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Pauline and Lin started doing 1N 3 months ago with their 10 year old Connemara x TB, Sam. Three years ago Sam was diagnosed with allergic airway disease following a viral infection. Despite treatment and careful management Sam continued to have breathing difficulties (double respiratory movement and heaves) that were at times distressing and even life threatening.

“Completing endurance set speed ride in June and no ill effects and then training days attended are things we would not have even contemplated this time last year. Great isn’t it!   Mates at the yard can’t believe how well he has improved both physically and mentally over the past 3 months. We are now accompanying others out on forest rides and hacking regularly, which we would not have done before due to Sam’s breathing difficulties. Its difficult to believe that what you can see is happening and how quickly progress was made even though Sam has had a few set backs due to outside interventions ie annual jabs, picked up virus from field. He is still continuing to improve and this winter will tell us more.

Pauline and Lin, Hampshire, UK
October 2007

Equine Breathing is an astonishing, impressive and powerful healing method. It has certainly done a lot for Skruven (20 year old Shetland pony).   And in a very subtle way it also does a lot for those who use the method on their horses.

Ulrike Hermelin, SHP Sweden
April 2007

First of all thank you very much for your extremely interesting lecture. It all makes so much sense to me. You see, I have been practicing Hatha yoga since almost 20 years now, and have also been doing pranayama - breathing techniques. This morning I trimmed a couple of customer horses . One of them, a six months old filly has really been a problem - very insecure, hopping and fiddling around all the time.  After almost giving up I thought that I'll try 1N on her. And it worked! I am so impressed!  She immediately became relaxed, almost fell asleep, and for the first time I could lift her hooves and trim them in peace. She did not once pull them away from me.  I did it on the other horses as well, and they reacted with lots of snorting, runny noses, yawning and, well, actually farting! I would like to learn everything about the technique, as soon as possible. Do you give courses?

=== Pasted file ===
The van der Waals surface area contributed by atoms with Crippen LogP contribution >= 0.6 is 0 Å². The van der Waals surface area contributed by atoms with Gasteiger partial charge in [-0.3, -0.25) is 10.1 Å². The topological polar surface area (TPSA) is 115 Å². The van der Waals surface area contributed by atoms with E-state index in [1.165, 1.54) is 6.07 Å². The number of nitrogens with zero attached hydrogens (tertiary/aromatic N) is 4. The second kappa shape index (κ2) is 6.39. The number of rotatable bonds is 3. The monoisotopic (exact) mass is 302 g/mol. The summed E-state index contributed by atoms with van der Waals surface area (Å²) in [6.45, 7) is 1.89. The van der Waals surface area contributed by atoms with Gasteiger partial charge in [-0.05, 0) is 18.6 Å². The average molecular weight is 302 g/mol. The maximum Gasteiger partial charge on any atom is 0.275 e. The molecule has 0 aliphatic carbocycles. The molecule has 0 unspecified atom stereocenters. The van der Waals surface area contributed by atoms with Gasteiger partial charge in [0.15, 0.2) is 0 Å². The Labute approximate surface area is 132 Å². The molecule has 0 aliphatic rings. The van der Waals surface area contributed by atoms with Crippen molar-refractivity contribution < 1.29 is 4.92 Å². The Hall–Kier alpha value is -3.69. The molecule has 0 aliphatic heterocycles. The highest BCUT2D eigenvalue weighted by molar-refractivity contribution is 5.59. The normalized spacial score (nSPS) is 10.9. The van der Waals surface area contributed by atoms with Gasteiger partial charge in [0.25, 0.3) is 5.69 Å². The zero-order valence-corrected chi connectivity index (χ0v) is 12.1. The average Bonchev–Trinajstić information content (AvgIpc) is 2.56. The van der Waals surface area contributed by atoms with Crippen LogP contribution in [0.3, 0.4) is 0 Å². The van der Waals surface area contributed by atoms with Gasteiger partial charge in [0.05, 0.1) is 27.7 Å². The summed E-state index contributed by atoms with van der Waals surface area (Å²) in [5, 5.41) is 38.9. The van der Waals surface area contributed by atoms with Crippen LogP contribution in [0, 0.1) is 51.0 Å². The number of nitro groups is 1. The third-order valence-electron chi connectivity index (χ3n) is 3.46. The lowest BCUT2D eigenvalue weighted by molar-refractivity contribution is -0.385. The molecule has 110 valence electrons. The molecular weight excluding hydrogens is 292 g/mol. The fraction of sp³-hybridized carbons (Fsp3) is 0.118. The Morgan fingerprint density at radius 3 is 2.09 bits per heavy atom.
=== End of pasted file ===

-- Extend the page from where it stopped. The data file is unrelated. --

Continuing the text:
Ulrike Hermelin, SHP Sweden
November 2006

Although Miss Galena was in very good shape, there were still some problems that we never could solve. Because of her stomach and gut problems , she was a bad eater. Furthermore she was a medium wind sucker , always reacted very irritated when groomed or saddled and had a permanent nose rash . Miss Galena has a heavy working schedule so we decided to implement it on a very extensive basis, monitoring her carefully and keeping her under close supervision of my vet.  Within a couple of weeks we already saw some noticeable improvements: Her fitness improved and she seemed happier and was more attentive at what was going on. Her recuperation time after a heavy training was faster and also her heart rate went down more rapidly after a cross country. In Holland the horses heart rates are checked before and within 10 minutes after a cross country, so I was able to document this improvement: before I started the breathing programme, she had a heart rate of 72 to 75 beats per minute, 10 minutes after finishing a cross country. Now she had around 60. Furthermore her nose rash vanished, she reacted less irritated when groomed and saddled and even her wind sucking seemed less.   After about 3 months the most astonishing result started showing itself: her eating improved. Miss Galena always had trouble digesting the high quality food that is ideal for a high performance. Now slowly she started to eat more and more and she also reacted impatiently and hungrily during feeding time. I can fully conform that even a strong and healthy horse can benefit from equine breathing.